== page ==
echo "$PREREQ"

case $1 in
    # get pre-requisites
    exit 0

. /usr/share/initramfs-tools/hook-functions

# generate early initramfs image and prepend
echo "using early initramfs ACPI tables update mode..."
EDIR=$(mktemp -d "${TMPDIR:-/var/tmp}/mkinitramfs-EDIR_XXXXXXXXXX") || {
    echo "E: acpi-table: cannot create temporary directory" >&2
    exit 1
EFW=$(mktemp "${TMPDIR:-/var/tmp}/mkinitramfs-EFW_XXXXXXXXXX") || {
    echo "E: acpi-table: cannot create temporary file" >&2
    exit 1
(cd "${EDIR}" && ln -s /lib kernel \
    && find kernel/firmware/acpi -maxdepth 1 -type f -name '*.aml' -print0 2>/dev/null \
    | cpio -0 -L -H newc --create > "${EFW}") \
&& prepend_earlyinitramfs "${EFW}" && {
    rm "${EFW}"
    rm "${EDIR}/kernel"
    rmdir "${EDIR}"
    exit 0

# usually we get here when initramfs-tools is missing prepend_earlyinitramfs()
# or when cpio fails

rm "${EFW}" || true
rm "${EDIR}/kernel" || true
rmdir "${EDIR}" || true

echo "E: acpi-table: failed to create or prepend the early initramfs to the initramfs" >&2


This script looks for any *.aml file under /lib/firmware/acpi/ and automatically add them to initrd. Those SSDT overlays will then be picked up by the kernel to upgrade the ACPI tables.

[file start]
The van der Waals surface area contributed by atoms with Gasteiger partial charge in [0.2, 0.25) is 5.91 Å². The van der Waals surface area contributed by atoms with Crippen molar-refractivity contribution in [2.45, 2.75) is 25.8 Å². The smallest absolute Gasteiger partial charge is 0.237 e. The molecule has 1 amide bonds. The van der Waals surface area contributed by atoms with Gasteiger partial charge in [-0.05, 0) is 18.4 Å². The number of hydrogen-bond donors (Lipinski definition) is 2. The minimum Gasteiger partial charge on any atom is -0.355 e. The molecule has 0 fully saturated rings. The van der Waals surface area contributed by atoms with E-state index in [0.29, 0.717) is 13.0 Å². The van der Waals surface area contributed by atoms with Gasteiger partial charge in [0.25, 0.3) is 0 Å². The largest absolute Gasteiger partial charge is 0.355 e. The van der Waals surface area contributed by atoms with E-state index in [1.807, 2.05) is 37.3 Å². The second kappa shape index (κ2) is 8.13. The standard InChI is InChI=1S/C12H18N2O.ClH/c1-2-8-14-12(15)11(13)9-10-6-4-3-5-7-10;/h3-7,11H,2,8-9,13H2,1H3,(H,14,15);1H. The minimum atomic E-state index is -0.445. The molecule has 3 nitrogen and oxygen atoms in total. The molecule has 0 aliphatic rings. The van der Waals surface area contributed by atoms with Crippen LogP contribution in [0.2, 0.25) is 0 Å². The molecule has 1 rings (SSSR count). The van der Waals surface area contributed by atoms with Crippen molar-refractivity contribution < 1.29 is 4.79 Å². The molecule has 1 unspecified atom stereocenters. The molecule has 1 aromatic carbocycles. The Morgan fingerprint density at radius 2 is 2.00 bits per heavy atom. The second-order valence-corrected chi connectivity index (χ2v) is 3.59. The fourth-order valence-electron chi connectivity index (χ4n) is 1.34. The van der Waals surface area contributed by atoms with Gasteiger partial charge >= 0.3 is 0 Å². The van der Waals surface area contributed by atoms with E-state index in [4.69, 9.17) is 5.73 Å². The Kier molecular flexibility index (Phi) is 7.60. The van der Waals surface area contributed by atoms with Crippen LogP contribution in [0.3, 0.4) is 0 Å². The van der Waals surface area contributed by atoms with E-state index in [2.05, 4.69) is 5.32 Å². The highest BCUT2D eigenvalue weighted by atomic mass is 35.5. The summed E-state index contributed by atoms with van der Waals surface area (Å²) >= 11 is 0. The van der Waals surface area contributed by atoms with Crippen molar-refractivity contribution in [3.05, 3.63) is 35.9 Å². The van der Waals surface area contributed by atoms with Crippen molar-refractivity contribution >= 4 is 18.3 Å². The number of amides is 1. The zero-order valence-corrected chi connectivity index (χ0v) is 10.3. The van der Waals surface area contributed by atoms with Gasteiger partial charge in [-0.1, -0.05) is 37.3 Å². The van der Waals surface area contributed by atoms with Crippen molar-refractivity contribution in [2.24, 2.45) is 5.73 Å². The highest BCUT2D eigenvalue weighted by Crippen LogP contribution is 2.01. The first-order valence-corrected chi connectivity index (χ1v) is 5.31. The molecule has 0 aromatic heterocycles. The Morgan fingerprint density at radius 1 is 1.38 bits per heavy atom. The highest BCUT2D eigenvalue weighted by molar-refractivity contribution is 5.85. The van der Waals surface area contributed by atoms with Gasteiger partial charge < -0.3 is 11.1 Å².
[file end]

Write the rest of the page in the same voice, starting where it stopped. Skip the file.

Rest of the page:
How to tweak without Linux-PHC

Note: be careful when writing values into MSR, especially for frequency and voltage. Putting wrong values could destroy your CPU.

As discussed, the Control value is written in the IA32_PERF_CTL MSR. The Intel documentation also states that when the transition is successful, the Status value of the _PSS is written back in the high bits of the IA32_PERF_STATUS MSR.

Those MSR can be read and written on Linux via the rdmsr and wrmsr commands (you'll need to load the msr.ko module for those to works). For example, the Control and Status values for the 800MHz frequency are both 0x0000880B in my original _PSS. I can write this value to the IA32_PERF_CTL MSR (0x199) for CPU 0 with the command wrmsr -p 0 0x199 0x0000880B and check the IA32_PERF_STATUS MSR (0x198) value with the command rdmsr -p 0 0x198.